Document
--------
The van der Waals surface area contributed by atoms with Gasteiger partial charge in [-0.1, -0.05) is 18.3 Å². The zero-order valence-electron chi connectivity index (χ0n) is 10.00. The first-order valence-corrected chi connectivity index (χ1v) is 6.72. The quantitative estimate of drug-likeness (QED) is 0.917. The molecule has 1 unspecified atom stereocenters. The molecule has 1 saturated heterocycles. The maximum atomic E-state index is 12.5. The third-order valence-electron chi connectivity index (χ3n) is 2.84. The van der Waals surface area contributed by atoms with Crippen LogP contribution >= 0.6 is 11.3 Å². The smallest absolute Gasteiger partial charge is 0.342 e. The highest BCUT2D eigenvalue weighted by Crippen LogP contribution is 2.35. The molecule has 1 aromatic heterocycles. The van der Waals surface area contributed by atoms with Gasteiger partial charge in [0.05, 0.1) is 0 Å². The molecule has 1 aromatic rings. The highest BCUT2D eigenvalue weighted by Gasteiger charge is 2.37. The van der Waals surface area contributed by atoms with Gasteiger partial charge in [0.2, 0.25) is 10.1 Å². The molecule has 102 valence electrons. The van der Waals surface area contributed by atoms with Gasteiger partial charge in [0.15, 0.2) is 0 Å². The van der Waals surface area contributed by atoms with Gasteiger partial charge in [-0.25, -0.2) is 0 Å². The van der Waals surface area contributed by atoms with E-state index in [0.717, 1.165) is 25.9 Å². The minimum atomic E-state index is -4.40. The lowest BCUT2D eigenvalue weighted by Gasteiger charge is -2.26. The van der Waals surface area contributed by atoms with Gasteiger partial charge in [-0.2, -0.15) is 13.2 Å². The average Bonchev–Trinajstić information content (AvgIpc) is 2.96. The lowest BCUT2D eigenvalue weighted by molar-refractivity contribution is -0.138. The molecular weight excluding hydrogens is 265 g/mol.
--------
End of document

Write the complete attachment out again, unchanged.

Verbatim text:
The van der Waals surface area contributed by atoms with Gasteiger partial charge in [-0.1, -0.05) is 18.3 Å². The zero-order valence-electron chi connectivity index (χ0n) is 10.00. The first-order valence-corrected chi connectivity index (χ1v) is 6.72. The quantitative estimate of drug-likeness (QED) is 0.917. The molecule has 1 unspecified atom stereocenters. The molecule has 1 saturated heterocycles. The maximum atomic E-state index is 12.5. The third-order valence-electron chi connectivity index (χ3n) is 2.84. The van der Waals surface area contributed by atoms with Crippen LogP contribution >= 0.6 is 11.3 Å². The smallest absolute Gasteiger partial charge is 0.342 e. The highest BCUT2D eigenvalue weighted by Crippen LogP contribution is 2.35. The molecule has 1 aromatic heterocycles. The van der Waals surface area contributed by atoms with Gasteiger partial charge in [0.05, 0.1) is 0 Å². The molecule has 1 aromatic rings. The highest BCUT2D eigenvalue weighted by Gasteiger charge is 2.37. The van der Waals surface area contributed by atoms with Gasteiger partial charge in [0.2, 0.25) is 10.1 Å². The molecule has 102 valence electrons. The van der Waals surface area contributed by atoms with Gasteiger partial charge in [0.15, 0.2) is 0 Å². The van der Waals surface area contributed by atoms with Gasteiger partial charge in [-0.25, -0.2) is 0 Å². The van der Waals surface area contributed by atoms with E-state index in [0.717, 1.165) is 25.9 Å². The minimum atomic E-state index is -4.40. The lowest BCUT2D eigenvalue weighted by Gasteiger charge is -2.26. The van der Waals surface area contributed by atoms with Gasteiger partial charge in [-0.2, -0.15) is 13.2 Å². The average Bonchev–Trinajstić information content (AvgIpc) is 2.96. The lowest BCUT2D eigenvalue weighted by molar-refractivity contribution is -0.138. The molecular weight excluding hydrogens is 265 g/mol.